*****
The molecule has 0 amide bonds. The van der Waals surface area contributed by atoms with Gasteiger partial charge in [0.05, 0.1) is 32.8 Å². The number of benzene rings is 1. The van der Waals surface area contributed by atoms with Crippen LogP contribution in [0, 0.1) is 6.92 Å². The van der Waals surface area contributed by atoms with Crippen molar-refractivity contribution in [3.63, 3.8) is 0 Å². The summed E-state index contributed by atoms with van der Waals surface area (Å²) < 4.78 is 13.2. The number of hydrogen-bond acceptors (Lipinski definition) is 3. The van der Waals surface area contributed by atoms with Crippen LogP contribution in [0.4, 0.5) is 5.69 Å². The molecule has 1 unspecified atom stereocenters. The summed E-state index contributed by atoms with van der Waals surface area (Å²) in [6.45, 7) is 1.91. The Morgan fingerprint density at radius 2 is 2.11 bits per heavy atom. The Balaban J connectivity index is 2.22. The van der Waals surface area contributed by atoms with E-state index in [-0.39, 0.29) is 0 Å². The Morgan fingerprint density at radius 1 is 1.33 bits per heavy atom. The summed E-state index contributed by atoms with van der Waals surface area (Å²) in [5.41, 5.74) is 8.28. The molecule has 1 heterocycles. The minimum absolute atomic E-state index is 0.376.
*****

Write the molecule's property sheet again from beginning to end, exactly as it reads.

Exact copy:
The molecule has 0 amide bonds. The van der Waals surface area contributed by atoms with Gasteiger partial charge in [0.05, 0.1) is 32.8 Å². The number of benzene rings is 1. The van der Waals surface area contributed by atoms with Crippen LogP contribution in [0, 0.1) is 6.92 Å². The van der Waals surface area contributed by atoms with Crippen molar-refractivity contribution in [3.63, 3.8) is 0 Å². The summed E-state index contributed by atoms with van der Waals surface area (Å²) < 4.78 is 13.2. The number of hydrogen-bond acceptors (Lipinski definition) is 3. The van der Waals surface area contributed by atoms with Crippen LogP contribution in [0.4, 0.5) is 5.69 Å². The molecule has 1 unspecified atom stereocenters. The summed E-state index contributed by atoms with van der Waals surface area (Å²) in [6.45, 7) is 1.91. The Morgan fingerprint density at radius 2 is 2.11 bits per heavy atom. The Balaban J connectivity index is 2.22. The van der Waals surface area contributed by atoms with E-state index in [-0.39, 0.29) is 0 Å². The Morgan fingerprint density at radius 1 is 1.33 bits per heavy atom. The summed E-state index contributed by atoms with van der Waals surface area (Å²) in [5.41, 5.74) is 8.28. The molecule has 1 heterocycles. The minimum absolute atomic E-state index is 0.376.